When Mariah Ahern was in the sixth grade, she got a birthday present that touched off an instant and inseparable bond: a spunky West Highland terrier named Pippin.

"She was the sweetest, happiest dog," Ahern recalls. "She was family."

But last winter, nearly 15 years after Pippin came bounding into her life, "her body just started failing," Ahern says. "It was old age. She was my childhood dog and I had to bury her."

The last thing Ahern, a human resources coordinator for Seattle-based online pet-sitting service Rover.com, wanted to worry about was work. And because her company offers paid pet bereavement leave, she could focus on saying goodbye.

"It was such an emotionally raw time," Ahern says. The company offers three days off to mourn the loss of a pet. But it's not just pet-related businesses that are beginning to realize the value of giving employees paid time off for the death or critical illness of a furry family member.

"Let's face it, employees experiencing traumatic loss in their personal lives don't always mentally show up 100 percent at work," says Joey Price, a Baltimore-based human resources consultant for small businesses. Given how people feel about their pets, Price says, more companies are realizing that you can't put a dollar figure on the benefits of this policy.

"Showing that you are a thoughtful employer who cares as much about personal mental health as you do about productivity will pay dividends in employee satisfaction, retention, and overall goodwill," says Price.

Even though pet loss is not legally a protected category of family leave, Price encourages businesses to explore ways to give workers time off to heal, such as flexible paid time off policies.

As more companies consider the connection between culture and performance, more workers are looking for employers who put their money where their values are.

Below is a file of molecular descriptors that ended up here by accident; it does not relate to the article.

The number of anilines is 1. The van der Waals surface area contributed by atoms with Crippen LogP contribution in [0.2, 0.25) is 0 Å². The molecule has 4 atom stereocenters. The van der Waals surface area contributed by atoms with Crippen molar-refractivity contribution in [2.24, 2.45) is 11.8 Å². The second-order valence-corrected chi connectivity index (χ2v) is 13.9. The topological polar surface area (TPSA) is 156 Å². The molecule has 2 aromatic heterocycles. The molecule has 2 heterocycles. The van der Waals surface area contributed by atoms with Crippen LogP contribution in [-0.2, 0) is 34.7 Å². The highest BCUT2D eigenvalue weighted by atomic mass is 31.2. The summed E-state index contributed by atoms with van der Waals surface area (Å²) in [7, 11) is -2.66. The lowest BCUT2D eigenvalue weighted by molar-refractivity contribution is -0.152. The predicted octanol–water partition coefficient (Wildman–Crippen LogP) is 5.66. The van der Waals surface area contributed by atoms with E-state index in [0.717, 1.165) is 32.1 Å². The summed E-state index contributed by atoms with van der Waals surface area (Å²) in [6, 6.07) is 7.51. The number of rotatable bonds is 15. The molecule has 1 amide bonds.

"It's definitely a way to recruit the right people," says Nikki Kowalzyk, a San Francisco account manager for Boston-based Maxwell Health, which creates software for employee benefits programs. Last year, Kowalzyk's seven-year-old French bulldog Oliver needed emergency surgery for failure to thrive. Since Maxwell Health offers paid time off and a remote work option for pet illness and bereavement, Kowalzyk was able to work a flexible schedule the week Oliver was in the hospital.

Kowalzyk says the policy increased not only her loyalty but also her productivity. "They said this is your child, take the time you need," she recalls. "Since then, I've just wanted to give double back."

Validating the loss

Experts say these policies are also important for acknowledging the profound impact of pet loss, given that grieving employees are sometimes the subject of ridicule by co-workers. Pet bereavement policies, in addition to providing time and space for grief, also serve to validate that grief.

"I talk to people who say, 'No one understands. They are telling me it's just a dog,'" says Dr. Alicia Karas, a veterinarian and an assistant professor at Cummings School of Veterinary Medicine at Tufts University.

"There are a lot of people who have never experienced this bond, so they don't understand the importance, or what this loss is like," adds Karas, who is also the faculty mentor for the school's pet-loss support hotline. The invalidation from co-workers, she says, "adds another layer of difficulty."

Matt Klepac, a New York City-based technology marketing executive, knows that some people will roll their eyes at the notion of paid time off for pet loss. "If you have never been close to a pet, I can understand the gut kick reaction to say pet bereavement is crazy," he says. "But that's like someone saying they know all about parenthood but in fact have never even babysat the neighbor's newborn."

Earlier this year, Klepac lost his dog Luciano. His wife was able to use flextime for processing her grief in the days after his passing, but Klepac wasn't able to take any time off.

"I wish I could have been with my wife as she struggled through those days off," he says. "And I wish I could have grieved properly."

The lesson here, Klepac says, is for companies to realize the importance of putting their people first.

"If you invest in your team, they will give you the shirt off their back. Getting in touch with your people and understanding their love for family, including their pet, is vital," Klepac says. "I wish I could have been there to let him go."

Pet bereavement policies are important vehicles for making employees feel valued. Whether it's giving workers paid days off to grieve, allowing flexible scheduling and remote work for critical care appointments, or simply creating a culture of empathy, the key is acknowledging the significance of the employees' lives--by acknowledging the significance of their loss.